When she was four years old,[11] her family moved from New York City to the newly developed Stephenville community, located in the northern area of Raritan (now Edison) Township, New Jersey.[12][13] The family was raised Roman Catholic and she and her sisters attended Saint Francis Grammar School in nearby Metuchen,[11][14][15] while her brothers attended Saint Matthews Grammar School in Edison Township.[16][17] Her mother was a member and board director of the Stephenville Women's Club and the Terra Tova Garden Club.[18][13] The family was also member to the Woodside Swim Club, a private swimming club and park in the Stephenville community,[11] where Sarandon and her sisters won many swimming competitions.[11][19][20][21] Sarandon graduated from Saint Francis Grammar School in 1960.[22]

Sarandon attended Edison High School, a public school located in Edison Township.[23][24][11] In 1962, while still in high school, she joined a band and dance group to entertain sick children at a nearby rehabilitation hospital.[25] As a high school junior, she performed the lead in the play Lady Precious Stream.[11][26] As a senior, she played the title character in the comedy My Sister Eileen, earning mentions in the local newspapers.[27][28] In 1964, Sarandon was inducted into the National Honor Society.[29]

In May 1964, the family moved to the newly developed Chandler Hill community, east of Stephenville in Edison.[30][11][31][26] Sarandon graduated from Edison High School in 1964.[32] She attended the Catholic University of America in Washington D.C. from 1964 to 1968,[33] earning a Bachelor of Arts in drama, and studying under the drama coach Gilbert V. Hartke.[34] During and shortly after college, she supported herself by emptying bedpans in a hospital,[35] cutting hair, cleaning houses, and working as a switchboard operator.[36]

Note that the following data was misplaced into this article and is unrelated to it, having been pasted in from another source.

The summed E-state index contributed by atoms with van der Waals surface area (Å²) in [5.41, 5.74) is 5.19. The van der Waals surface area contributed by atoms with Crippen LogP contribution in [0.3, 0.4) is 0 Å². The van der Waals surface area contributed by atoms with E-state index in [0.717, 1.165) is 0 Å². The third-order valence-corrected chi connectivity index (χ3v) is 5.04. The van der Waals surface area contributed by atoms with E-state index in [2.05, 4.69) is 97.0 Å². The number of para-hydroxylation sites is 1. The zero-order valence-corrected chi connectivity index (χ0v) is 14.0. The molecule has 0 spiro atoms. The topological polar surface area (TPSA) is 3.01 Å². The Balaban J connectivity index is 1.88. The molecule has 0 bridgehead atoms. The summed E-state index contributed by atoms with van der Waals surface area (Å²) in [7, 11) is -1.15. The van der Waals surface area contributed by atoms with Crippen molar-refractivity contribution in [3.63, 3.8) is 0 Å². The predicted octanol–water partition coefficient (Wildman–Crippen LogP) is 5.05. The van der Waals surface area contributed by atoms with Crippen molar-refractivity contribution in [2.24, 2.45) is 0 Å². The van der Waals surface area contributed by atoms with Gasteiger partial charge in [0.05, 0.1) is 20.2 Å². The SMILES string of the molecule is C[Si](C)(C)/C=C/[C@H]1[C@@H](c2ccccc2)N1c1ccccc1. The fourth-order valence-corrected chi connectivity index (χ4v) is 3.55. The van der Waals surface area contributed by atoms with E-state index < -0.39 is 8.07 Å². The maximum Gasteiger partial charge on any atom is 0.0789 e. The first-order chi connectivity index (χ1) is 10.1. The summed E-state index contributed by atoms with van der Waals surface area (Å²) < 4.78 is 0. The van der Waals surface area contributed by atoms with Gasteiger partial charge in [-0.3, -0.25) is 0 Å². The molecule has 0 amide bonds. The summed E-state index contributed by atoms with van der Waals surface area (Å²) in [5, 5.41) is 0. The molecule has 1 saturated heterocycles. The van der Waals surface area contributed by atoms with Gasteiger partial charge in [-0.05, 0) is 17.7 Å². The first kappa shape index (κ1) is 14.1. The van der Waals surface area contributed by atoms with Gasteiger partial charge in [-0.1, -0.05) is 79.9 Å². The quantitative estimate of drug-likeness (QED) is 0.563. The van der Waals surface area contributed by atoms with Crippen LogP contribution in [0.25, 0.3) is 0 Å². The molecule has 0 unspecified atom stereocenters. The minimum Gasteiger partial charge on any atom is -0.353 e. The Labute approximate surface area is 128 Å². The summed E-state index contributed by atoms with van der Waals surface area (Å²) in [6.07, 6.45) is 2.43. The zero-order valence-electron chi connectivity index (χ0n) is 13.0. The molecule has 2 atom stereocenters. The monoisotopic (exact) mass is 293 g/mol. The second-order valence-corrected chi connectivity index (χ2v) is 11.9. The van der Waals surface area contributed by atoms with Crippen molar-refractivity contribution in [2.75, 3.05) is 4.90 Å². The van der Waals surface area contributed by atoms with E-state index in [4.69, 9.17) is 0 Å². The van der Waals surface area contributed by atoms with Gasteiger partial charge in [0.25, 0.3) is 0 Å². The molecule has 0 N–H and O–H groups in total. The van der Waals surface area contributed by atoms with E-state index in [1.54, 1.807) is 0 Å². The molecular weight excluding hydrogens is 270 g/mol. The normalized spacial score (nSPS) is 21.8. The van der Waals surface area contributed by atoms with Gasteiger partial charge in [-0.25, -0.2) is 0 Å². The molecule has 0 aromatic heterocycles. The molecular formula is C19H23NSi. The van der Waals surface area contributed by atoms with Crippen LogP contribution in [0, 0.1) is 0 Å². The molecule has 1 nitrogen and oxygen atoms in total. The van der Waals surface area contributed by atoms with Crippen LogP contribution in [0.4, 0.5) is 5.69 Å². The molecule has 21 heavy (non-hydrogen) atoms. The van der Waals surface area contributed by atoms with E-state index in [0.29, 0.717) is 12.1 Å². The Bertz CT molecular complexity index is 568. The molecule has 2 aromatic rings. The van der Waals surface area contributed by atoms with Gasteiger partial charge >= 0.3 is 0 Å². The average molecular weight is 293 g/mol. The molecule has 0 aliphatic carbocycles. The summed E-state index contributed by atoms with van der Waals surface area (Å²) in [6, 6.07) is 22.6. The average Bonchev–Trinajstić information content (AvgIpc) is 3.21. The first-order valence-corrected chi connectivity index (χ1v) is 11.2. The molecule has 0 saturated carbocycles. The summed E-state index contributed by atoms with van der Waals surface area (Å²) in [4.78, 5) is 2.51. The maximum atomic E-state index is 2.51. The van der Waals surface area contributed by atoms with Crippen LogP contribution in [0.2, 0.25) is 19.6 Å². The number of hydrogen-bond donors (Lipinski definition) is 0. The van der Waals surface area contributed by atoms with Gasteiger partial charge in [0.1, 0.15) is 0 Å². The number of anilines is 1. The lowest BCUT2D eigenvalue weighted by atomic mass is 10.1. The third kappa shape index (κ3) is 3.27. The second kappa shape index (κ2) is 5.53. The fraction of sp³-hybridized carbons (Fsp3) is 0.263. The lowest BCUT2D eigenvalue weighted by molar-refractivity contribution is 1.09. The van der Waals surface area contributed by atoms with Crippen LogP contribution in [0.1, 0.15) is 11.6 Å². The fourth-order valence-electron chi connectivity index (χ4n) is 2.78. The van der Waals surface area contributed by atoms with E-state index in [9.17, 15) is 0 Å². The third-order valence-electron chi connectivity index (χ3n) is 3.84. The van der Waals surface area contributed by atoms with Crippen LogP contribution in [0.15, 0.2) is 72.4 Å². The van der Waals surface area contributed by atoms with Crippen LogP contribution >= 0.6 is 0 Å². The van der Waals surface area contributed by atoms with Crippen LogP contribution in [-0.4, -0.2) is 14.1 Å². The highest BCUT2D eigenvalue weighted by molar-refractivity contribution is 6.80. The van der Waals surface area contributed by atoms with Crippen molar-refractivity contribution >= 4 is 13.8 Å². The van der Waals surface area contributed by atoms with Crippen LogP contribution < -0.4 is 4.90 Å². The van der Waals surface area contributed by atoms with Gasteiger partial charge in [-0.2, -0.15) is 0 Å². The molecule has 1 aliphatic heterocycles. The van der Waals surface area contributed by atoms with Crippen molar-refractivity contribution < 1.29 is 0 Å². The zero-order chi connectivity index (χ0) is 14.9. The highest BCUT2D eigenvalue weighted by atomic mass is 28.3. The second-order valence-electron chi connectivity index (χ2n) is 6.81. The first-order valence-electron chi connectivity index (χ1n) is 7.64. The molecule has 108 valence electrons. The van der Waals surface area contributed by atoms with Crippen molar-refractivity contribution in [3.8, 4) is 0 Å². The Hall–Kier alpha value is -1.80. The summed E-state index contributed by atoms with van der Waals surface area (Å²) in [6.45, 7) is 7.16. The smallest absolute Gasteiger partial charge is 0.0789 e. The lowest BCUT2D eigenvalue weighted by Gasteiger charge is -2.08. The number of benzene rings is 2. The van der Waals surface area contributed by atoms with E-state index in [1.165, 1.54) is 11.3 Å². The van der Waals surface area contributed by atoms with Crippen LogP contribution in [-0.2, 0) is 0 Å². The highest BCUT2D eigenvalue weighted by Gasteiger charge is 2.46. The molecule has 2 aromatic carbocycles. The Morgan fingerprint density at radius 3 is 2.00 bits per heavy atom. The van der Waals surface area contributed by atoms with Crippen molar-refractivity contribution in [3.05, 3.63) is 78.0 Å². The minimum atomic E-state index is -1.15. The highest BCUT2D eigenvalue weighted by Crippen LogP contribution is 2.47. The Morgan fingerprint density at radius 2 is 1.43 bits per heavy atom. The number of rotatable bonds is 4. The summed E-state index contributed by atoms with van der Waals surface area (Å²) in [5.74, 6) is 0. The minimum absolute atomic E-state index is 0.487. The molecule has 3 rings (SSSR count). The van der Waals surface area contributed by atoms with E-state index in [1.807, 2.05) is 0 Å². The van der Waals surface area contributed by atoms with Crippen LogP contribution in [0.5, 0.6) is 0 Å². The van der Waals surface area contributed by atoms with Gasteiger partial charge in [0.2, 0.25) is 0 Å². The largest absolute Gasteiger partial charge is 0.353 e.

In 1968, Sarandon and her then-husband, Chris Sarandon, appeared on stage at the Wayside Theatre in Middletown, Virginia.[37][38][39] The following year, the couple went to a casting call for the motion-picture Joe (1970). Although he did not get a part, she was cast in a major role of a disaffected teen who disappears into the seedy underworld. Between 1970 and 1972, she appeared in the soap operas A World Apart and Search for Tomorrow, playing Patrice Kahlman and Sarah Fairbanks, respectively.[26] She appeared in The Rocky Horror Picture Show (1975) and also played the female lead in The Great Waldo Pepper (also 1975), opposite Robert Redford. She was twice directed by Louis Malle, in Pretty Baby (1978) and Atlantic City (1981). The latter earned Sarandon her first Academy Award nomination.[33]

Sarandon at the 2008 Tribeca Film Festival

Her most controversial film appearance was in Tony Scott's The Hunger (1983), a modern vampire story in which she had a lesbian sex scene with Catherine Deneuve.[40] She appeared in the comedy-fantasy The Witches of Eastwick (1987) alongside Jack Nicholson, Cher, and Michelle Pfeiffer. However, Sarandon did not become a "household name" until she appeared with Kevin Costner and Tim Robbins in the film Bull Durham (1988), a commercial and critical success.[41] Roger Ebert praised Sarandon's performance in his review for the Chicago Sun-Times: "I don't know who else they could have hired to play Annie Savoy, the Sarandon character who pledges her heart and her body to one player a season, but I doubt if the character would have worked without Sarandon's wonderful performance".[42]